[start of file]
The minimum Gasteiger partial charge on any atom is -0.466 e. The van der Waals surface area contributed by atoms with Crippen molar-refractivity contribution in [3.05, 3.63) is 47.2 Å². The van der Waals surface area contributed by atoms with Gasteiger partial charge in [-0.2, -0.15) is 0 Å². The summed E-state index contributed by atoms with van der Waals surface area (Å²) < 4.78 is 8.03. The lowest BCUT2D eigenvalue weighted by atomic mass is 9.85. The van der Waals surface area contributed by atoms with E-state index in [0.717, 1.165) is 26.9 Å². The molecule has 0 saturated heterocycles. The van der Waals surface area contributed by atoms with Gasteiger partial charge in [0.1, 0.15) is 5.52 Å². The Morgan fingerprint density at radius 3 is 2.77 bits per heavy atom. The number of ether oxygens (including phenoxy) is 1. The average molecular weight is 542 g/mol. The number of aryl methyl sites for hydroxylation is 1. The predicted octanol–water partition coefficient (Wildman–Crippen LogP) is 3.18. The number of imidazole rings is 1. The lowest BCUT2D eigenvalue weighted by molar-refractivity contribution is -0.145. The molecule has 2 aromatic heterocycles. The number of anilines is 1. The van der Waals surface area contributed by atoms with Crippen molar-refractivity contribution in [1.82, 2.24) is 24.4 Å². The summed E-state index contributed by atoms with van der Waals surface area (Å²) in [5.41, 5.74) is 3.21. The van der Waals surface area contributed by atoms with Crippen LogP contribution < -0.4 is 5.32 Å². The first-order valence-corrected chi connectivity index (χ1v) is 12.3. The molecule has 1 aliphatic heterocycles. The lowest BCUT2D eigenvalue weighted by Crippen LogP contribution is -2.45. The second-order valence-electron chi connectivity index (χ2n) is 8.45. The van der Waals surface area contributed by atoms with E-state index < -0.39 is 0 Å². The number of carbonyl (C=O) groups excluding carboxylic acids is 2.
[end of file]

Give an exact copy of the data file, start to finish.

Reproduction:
The minimum Gasteiger partial charge on any atom is -0.466 e. The van der Waals surface area contributed by atoms with Crippen molar-refractivity contribution in [3.05, 3.63) is 47.2 Å². The van der Waals surface area contributed by atoms with Gasteiger partial charge in [-0.2, -0.15) is 0 Å². The summed E-state index contributed by atoms with van der Waals surface area (Å²) < 4.78 is 8.03. The lowest BCUT2D eigenvalue weighted by atomic mass is 9.85. The van der Waals surface area contributed by atoms with E-state index in [0.717, 1.165) is 26.9 Å². The molecule has 0 saturated heterocycles. The van der Waals surface area contributed by atoms with Gasteiger partial charge in [0.1, 0.15) is 5.52 Å². The Morgan fingerprint density at radius 3 is 2.77 bits per heavy atom. The number of ether oxygens (including phenoxy) is 1. The average molecular weight is 542 g/mol. The number of aryl methyl sites for hydroxylation is 1. The predicted octanol–water partition coefficient (Wildman–Crippen LogP) is 3.18. The number of imidazole rings is 1. The lowest BCUT2D eigenvalue weighted by molar-refractivity contribution is -0.145. The molecule has 2 aromatic heterocycles. The number of anilines is 1. The van der Waals surface area contributed by atoms with Crippen molar-refractivity contribution in [1.82, 2.24) is 24.4 Å². The summed E-state index contributed by atoms with van der Waals surface area (Å²) in [5.41, 5.74) is 3.21. The van der Waals surface area contributed by atoms with Crippen LogP contribution < -0.4 is 5.32 Å². The first-order valence-corrected chi connectivity index (χ1v) is 12.3. The molecule has 1 aliphatic heterocycles. The lowest BCUT2D eigenvalue weighted by Crippen LogP contribution is -2.45. The second-order valence-electron chi connectivity index (χ2n) is 8.45. The van der Waals surface area contributed by atoms with E-state index < -0.39 is 0 Å². The number of carbonyl (C=O) groups excluding carboxylic acids is 2.